It feels contrary to the spirit of this program to write a "reflection" on it. I had to confess to Stuart Brown that for long stretches of my life his short definition of play — "pleasurable, apparently purposeless activity" — would have made me nervous. I'm a good American — purposeful in all things. Age and parenting are lightening me up.
Stuart Brown, for his own part, says he spent too many years as a workaholic doctor; and he came to his fascination with play after observing play-deprivation in the lives of homicidal young men he had been given to study. These days, he gives himself three or four hours a day of "rogue tennis," reading, frolicking with his grandchildren. For work, he promotes better science on how play enriches us and nourishes human spirit and character. He believes this has implications for how we should structure our schools, workplaces, and family lives.
I am surprised, and eventually convinced, by the amazing list of virtues Stuart Brown associates with play across the span of our lives, drawing on a rich universe of play study in humans and intelligent social animals. (By the way, stop right here for a smile by looking at amazing pictures of animals quite obviously delighting in play.) It is established, Stuart Brown insists, that an actively playful life establishes the earliest sense of self; sustains trust; provides increased enthusiasm for effectiveness in learning; prevents violence; invigorates the body; lessens the consequences of stress; contributes directly to the capacity to approach and solve complex life problems; and rewards and directs the living of life in accord with innate talents.
But that all sounds so serious. Stuart Brown punctuates his scientific insights with an endearing, raucous laugh. And the effect of this conversation, and all the evocative sound and music our producer Mitch Hanley layers in, is to coax us to enjoy enjoying. Stuart Brown even assures me that the rough and tumble play that my son engages in is teaching him empathy and boundaries and trust. He encourages me not to be a "helicopter mother," touching down and interrupting when no one is being hurt. Here is the clincher: none of the murderers he studied had ever engaged in normal rough and tumble play. I let him rest his case.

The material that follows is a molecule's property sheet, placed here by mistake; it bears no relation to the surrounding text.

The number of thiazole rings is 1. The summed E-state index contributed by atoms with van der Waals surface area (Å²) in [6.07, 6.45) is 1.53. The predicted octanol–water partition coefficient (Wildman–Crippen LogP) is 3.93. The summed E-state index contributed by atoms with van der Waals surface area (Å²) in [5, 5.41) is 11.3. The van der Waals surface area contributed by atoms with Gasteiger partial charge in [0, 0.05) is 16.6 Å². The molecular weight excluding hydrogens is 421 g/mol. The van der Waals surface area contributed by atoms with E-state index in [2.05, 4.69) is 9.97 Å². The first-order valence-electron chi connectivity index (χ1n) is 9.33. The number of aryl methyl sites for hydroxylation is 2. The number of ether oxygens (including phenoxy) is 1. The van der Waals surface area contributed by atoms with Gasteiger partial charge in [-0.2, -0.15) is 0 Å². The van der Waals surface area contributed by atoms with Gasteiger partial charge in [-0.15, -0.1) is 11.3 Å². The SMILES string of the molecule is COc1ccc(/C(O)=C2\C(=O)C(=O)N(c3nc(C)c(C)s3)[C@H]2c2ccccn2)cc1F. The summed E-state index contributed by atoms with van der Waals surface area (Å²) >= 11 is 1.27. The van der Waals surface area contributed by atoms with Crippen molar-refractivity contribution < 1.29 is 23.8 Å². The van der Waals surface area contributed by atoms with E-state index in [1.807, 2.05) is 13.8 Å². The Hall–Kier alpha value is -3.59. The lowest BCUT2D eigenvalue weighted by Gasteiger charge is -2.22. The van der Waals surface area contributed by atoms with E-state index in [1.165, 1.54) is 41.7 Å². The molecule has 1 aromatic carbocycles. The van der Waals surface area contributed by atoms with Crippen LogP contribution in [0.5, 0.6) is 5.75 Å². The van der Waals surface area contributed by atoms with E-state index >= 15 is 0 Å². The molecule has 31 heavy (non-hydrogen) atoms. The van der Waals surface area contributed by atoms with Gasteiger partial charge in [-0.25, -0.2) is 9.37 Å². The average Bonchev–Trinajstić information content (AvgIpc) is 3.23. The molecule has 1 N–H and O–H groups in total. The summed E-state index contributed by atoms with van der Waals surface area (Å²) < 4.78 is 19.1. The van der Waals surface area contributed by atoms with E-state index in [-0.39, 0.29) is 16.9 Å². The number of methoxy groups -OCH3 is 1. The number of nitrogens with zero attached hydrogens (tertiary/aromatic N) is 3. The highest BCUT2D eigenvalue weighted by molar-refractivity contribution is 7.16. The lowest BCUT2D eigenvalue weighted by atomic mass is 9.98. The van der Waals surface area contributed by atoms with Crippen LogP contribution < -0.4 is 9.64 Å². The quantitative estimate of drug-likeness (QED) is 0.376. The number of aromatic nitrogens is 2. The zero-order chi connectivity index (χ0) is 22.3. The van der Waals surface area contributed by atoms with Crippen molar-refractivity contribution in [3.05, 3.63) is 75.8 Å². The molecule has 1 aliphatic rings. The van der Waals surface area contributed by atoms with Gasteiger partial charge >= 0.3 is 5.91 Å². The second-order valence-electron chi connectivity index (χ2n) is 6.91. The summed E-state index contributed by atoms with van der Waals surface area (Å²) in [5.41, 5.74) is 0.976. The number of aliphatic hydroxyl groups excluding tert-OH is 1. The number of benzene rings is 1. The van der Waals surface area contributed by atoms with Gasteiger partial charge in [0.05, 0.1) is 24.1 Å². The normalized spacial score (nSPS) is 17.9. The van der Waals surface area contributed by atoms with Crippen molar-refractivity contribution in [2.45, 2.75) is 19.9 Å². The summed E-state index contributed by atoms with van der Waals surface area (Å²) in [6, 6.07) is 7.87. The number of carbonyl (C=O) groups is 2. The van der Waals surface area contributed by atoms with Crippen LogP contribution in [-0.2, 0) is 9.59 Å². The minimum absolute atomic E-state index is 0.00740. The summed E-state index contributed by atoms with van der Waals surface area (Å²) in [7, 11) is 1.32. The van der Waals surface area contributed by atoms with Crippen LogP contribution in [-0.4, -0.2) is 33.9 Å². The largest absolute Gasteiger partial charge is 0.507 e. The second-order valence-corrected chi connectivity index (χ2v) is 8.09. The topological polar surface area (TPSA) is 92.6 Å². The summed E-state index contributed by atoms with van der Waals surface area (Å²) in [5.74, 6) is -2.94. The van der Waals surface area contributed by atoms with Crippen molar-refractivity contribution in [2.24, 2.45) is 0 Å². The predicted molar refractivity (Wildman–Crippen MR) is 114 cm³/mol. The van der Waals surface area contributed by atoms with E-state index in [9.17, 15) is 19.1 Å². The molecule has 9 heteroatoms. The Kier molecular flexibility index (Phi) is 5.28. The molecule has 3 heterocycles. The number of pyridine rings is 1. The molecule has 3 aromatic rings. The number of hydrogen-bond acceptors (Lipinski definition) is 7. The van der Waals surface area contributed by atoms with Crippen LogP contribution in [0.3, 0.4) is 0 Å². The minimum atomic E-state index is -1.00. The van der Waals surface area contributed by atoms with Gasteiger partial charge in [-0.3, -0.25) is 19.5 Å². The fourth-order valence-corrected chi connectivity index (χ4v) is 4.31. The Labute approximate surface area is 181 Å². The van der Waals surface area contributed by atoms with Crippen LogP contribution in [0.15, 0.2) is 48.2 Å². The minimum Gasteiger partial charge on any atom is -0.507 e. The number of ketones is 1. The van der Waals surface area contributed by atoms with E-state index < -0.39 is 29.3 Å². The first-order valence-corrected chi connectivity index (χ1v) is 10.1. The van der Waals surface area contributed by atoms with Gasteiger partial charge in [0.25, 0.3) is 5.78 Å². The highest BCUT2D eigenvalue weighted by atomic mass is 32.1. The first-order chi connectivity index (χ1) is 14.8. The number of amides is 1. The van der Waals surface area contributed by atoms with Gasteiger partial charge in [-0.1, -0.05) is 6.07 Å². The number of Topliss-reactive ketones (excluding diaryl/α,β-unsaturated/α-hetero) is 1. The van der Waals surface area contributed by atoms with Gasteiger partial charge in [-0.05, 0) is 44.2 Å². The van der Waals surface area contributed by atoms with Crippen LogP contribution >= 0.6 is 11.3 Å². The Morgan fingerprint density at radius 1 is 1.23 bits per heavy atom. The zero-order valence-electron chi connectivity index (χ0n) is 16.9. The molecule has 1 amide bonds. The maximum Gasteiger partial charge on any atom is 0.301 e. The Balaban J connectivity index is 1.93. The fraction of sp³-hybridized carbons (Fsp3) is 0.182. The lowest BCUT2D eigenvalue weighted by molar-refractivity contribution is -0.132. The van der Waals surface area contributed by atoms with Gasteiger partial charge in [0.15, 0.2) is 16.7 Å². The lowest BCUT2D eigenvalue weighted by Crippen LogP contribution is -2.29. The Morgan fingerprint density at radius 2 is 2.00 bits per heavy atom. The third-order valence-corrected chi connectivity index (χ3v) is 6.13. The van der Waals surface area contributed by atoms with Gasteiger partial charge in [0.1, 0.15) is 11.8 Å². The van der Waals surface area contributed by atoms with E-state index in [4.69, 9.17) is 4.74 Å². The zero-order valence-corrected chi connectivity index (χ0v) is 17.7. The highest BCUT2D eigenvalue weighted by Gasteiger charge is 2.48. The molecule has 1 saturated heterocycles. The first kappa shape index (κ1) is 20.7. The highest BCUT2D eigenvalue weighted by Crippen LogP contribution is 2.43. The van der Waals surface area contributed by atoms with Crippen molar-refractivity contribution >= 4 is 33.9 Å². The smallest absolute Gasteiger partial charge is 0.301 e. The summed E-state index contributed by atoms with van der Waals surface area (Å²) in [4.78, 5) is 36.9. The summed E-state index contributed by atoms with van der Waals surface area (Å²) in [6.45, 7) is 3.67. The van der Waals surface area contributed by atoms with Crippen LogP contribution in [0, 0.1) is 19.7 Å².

I love this analogy Stuart Brown makes — after all his study of the science of play in intelligent social animals as well as human beings. At one end of the play spectrum in animals, there are labrador retrievers; at the other, there are wolves. Human beings act like labs in childhood and wolves in adulthood. But all we are learning about the human brain and body suggest that we are in fact hard-wired to learn and grow, by way of play and pleasure, across our life span.
How to rediscover play if you've let it slide, I ask? Move your body, Stuart Brown says. Dig up your memories of what brought you pleasure as a child. Take cues from "the experts" — the children in your life today. Do what makes you happy, and what transports you beyond a sense of the clock, your schedule, that deadline — beyond time. And remember, he says, to the accomplished wolves and workaholic perfectionists among us, that while the idea of learning to play might be daunting, it's not rocket science. We know how to play, in good and deep and life-giving places inside us, just by virtue of being human.